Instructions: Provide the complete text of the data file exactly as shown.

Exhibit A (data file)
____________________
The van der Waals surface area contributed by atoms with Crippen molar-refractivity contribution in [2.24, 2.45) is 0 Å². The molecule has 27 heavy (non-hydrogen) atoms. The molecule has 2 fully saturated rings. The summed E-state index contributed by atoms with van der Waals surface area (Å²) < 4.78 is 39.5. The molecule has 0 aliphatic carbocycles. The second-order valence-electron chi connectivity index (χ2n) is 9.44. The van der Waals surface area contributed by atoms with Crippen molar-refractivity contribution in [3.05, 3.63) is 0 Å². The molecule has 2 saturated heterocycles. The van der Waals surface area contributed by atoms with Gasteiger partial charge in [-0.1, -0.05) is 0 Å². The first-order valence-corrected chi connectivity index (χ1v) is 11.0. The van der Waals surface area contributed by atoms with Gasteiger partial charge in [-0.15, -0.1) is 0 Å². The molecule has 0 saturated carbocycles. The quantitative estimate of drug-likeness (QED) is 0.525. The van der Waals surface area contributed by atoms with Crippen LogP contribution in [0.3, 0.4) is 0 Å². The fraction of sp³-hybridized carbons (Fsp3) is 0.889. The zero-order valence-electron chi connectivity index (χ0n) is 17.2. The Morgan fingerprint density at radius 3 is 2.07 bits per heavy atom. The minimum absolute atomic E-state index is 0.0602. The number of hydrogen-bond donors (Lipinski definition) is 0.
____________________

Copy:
The van der Waals surface area contributed by atoms with Crippen molar-refractivity contribution in [2.24, 2.45) is 0 Å². The molecule has 27 heavy (non-hydrogen) atoms. The molecule has 2 fully saturated rings. The summed E-state index contributed by atoms with van der Waals surface area (Å²) < 4.78 is 39.5. The molecule has 0 aliphatic carbocycles. The second-order valence-electron chi connectivity index (χ2n) is 9.44. The van der Waals surface area contributed by atoms with Crippen molar-refractivity contribution in [3.05, 3.63) is 0 Å². The molecule has 2 saturated heterocycles. The van der Waals surface area contributed by atoms with Gasteiger partial charge in [-0.1, -0.05) is 0 Å². The first-order valence-corrected chi connectivity index (χ1v) is 11.0. The van der Waals surface area contributed by atoms with Gasteiger partial charge in [-0.15, -0.1) is 0 Å². The molecule has 0 saturated carbocycles. The quantitative estimate of drug-likeness (QED) is 0.525. The van der Waals surface area contributed by atoms with Crippen LogP contribution in [0.3, 0.4) is 0 Å². The fraction of sp³-hybridized carbons (Fsp3) is 0.889. The zero-order valence-electron chi connectivity index (χ0n) is 17.2. The Morgan fingerprint density at radius 3 is 2.07 bits per heavy atom. The minimum absolute atomic E-state index is 0.0602. The number of hydrogen-bond donors (Lipinski definition) is 0.